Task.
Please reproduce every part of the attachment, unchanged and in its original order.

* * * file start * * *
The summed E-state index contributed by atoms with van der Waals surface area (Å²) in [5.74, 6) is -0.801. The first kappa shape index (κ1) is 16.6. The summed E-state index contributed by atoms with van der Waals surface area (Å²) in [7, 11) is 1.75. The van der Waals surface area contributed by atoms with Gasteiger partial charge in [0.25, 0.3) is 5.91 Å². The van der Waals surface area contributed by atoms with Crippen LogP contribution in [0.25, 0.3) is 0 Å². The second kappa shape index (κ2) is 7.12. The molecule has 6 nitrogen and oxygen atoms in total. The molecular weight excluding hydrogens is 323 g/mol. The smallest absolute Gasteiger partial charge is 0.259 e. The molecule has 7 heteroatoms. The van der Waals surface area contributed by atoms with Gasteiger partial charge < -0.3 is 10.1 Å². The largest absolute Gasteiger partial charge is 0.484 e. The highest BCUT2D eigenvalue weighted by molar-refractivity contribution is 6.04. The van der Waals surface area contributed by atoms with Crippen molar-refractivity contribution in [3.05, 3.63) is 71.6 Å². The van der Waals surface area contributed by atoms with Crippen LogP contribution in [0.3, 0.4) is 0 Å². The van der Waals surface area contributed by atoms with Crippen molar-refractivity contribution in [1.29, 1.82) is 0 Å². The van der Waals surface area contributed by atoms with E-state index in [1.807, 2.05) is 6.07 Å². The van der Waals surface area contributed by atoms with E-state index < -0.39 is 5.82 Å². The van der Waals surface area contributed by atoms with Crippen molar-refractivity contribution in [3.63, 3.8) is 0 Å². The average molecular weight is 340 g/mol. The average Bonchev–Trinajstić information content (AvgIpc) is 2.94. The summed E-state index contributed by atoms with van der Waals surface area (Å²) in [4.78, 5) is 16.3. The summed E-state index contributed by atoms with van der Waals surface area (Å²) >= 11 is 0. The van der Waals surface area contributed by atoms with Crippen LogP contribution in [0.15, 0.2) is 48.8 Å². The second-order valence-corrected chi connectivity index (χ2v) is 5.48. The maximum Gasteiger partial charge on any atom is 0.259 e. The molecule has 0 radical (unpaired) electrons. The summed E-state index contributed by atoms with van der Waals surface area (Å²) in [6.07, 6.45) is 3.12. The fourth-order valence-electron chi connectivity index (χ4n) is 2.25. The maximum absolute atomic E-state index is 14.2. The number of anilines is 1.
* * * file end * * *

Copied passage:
The summed E-state index contributed by atoms with van der Waals surface area (Å²) in [5.74, 6) is -0.801. The first kappa shape index (κ1) is 16.6. The summed E-state index contributed by atoms with van der Waals surface area (Å²) in [7, 11) is 1.75. The van der Waals surface area contributed by atoms with Gasteiger partial charge in [0.25, 0.3) is 5.91 Å². The van der Waals surface area contributed by atoms with Crippen LogP contribution in [0.25, 0.3) is 0 Å². The second kappa shape index (κ2) is 7.12. The molecule has 6 nitrogen and oxygen atoms in total. The molecular weight excluding hydrogens is 323 g/mol. The smallest absolute Gasteiger partial charge is 0.259 e. The molecule has 7 heteroatoms. The van der Waals surface area contributed by atoms with Gasteiger partial charge < -0.3 is 10.1 Å². The largest absolute Gasteiger partial charge is 0.484 e. The highest BCUT2D eigenvalue weighted by molar-refractivity contribution is 6.04. The van der Waals surface area contributed by atoms with Crippen molar-refractivity contribution in [3.05, 3.63) is 71.6 Å². The van der Waals surface area contributed by atoms with Crippen LogP contribution in [0.3, 0.4) is 0 Å². The van der Waals surface area contributed by atoms with Crippen molar-refractivity contribution in [1.29, 1.82) is 0 Å². The van der Waals surface area contributed by atoms with E-state index in [1.807, 2.05) is 6.07 Å². The van der Waals surface area contributed by atoms with E-state index < -0.39 is 5.82 Å². The van der Waals surface area contributed by atoms with Crippen molar-refractivity contribution in [3.63, 3.8) is 0 Å². The average molecular weight is 340 g/mol. The average Bonchev–Trinajstić information content (AvgIpc) is 2.94. The summed E-state index contributed by atoms with van der Waals surface area (Å²) in [4.78, 5) is 16.3. The summed E-state index contributed by atoms with van der Waals surface area (Å²) >= 11 is 0. The van der Waals surface area contributed by atoms with Crippen LogP contribution in [0.15, 0.2) is 48.8 Å². The second-order valence-corrected chi connectivity index (χ2v) is 5.48. The maximum Gasteiger partial charge on any atom is 0.259 e. The molecule has 0 radical (unpaired) electrons. The summed E-state index contributed by atoms with van der Waals surface area (Å²) in [6.07, 6.45) is 3.12. The fourth-order valence-electron chi connectivity index (χ4n) is 2.25. The maximum absolute atomic E-state index is 14.2. The number of anilines is 1.